One thing to look for: Microsoft Word liked to sometimes add a fancy border line in my footers after I deleted the old page numbers that used to be there. Clear this by using your Borders and Shading dialog to remove any top/bottom border that it may have inserted on your behalf.
Title, Sections and Chapters
This part may be different depending on your destination format. ePub conversion through Lulu strictly uses Microsoft Word styles to determine your Table of Contents, to a maximum of three levels (Heading 1, Heading 2, and Heading 3). So in that case, you’ll want to apply these styles to your Chapter Names/Numbers and any Subtitles you have, as well as the Title of your eBook and any special sections you have in your document (copyright page, dedication, about, preface, and so on).
You can do this by selecting the text you want to mark up as a section/chapter heading, and applying the appropriate Heading X style. Generally, you would want to start at the top and work your way down, so your Title page and book sections will use something like Heading 1, your chapters will use Heading 2, and any subtitles/subchapters will rock out with Heading 3. And, of course, if you decide you can’t stand the way the Heading styles look by default, you can right-click and modify them in the Styles and Formatting dialog to change the font face, point size and paragraph spacing to your liking.
Now, on the flip side – if you are using something like the Amazon Kindle Direct, then this is still useful, but for a slightly different reason. They have you create a TOC in Word and translate that to their eBook TOC. Well, Word uses Styles to create a Table of Contents anyway, so if you’ve just applied the Headings styles in your document, you can whip up a TOC in just a few mouse strokes. Kindle Direct will also have you insert some page breaks to denote where those chapters/sections should begin and end, though.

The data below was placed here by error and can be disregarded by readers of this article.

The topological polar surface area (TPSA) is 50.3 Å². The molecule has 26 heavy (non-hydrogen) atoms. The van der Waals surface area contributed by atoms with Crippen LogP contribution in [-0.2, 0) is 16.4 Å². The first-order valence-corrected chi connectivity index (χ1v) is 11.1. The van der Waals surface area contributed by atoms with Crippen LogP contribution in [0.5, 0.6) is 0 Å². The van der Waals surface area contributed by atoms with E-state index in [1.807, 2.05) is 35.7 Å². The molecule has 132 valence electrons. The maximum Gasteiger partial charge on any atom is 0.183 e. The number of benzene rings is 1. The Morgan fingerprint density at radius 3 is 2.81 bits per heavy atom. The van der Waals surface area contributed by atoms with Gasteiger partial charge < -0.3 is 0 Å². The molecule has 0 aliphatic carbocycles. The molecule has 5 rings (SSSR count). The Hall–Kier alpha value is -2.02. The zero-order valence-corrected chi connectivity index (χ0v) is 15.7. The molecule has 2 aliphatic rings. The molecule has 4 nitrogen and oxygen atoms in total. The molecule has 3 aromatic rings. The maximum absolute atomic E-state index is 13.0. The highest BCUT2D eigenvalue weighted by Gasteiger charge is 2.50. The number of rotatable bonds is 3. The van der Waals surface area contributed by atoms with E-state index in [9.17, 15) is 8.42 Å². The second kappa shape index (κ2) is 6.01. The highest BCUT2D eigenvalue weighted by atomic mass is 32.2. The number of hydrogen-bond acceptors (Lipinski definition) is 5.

Ah, this is Isildur’s Bane. At least it was for me. I haven’t entirely got this working the way I would like, and that may be in part because of how eReaders actually treat images. If anyone has additional information or has found useful resources, please share them. I know I could use the help!
One thing that applies rather universally despite what type of book you are releasing, is that not all eReaders can display color pics. This means that if your eBook images are in color, ensure they will also look proper-ish in grayscale. Definitely check your specific eBook guides for information concerning what image formats, pixel size, color specifications (RBG, etc.) and filesize they recommend.
As far as image layout goes, I’ve found that images in eBooks tend to be formatted inline with text and centered. In my wife’s print manuscripts, the images were inserted and set to be ‘Behind Text’ so they wouldn’t cause odd wrapping or extra page breaks. They were also formatted to be full-bleed interior art, typically on the page opposite of chapter starts. (You know, those sometimes-blank pages in hardcopy books that are often decorated with artwork or various quotes in the event that a previous chapter ends on an odd-numbered page).
Going to eBook has proved slightly aggravating because not only are the images difficult to size properly without knowing just how the screen will look on an eReader (and full-bleed doesn’t exist, so make sure it has a suitable border), but the eReaders tend to let TEXT be resizeable, but not images. So if I’m previewing an eBook in a web or PC-based previewer such as Kindle for PC, I can zoom in, so to speak, but all that really does is enlarge the point-size of text. The images stay the same size. In our case, we have a map in the book, which meant that I played around a lot with the image formatting, converted, checked the preview, rinsed, repeated, cussed, and did it again.
And not knowing just what devices her audience will end up using means we’ll never know for sure if they can all read the map print okay. Unless they later start griping that they can’t. Thank goodness it isn’t entirely necessary to reference the map or anything, its just present for extra clarity.
Got tips and advice? Horror stories? Share them!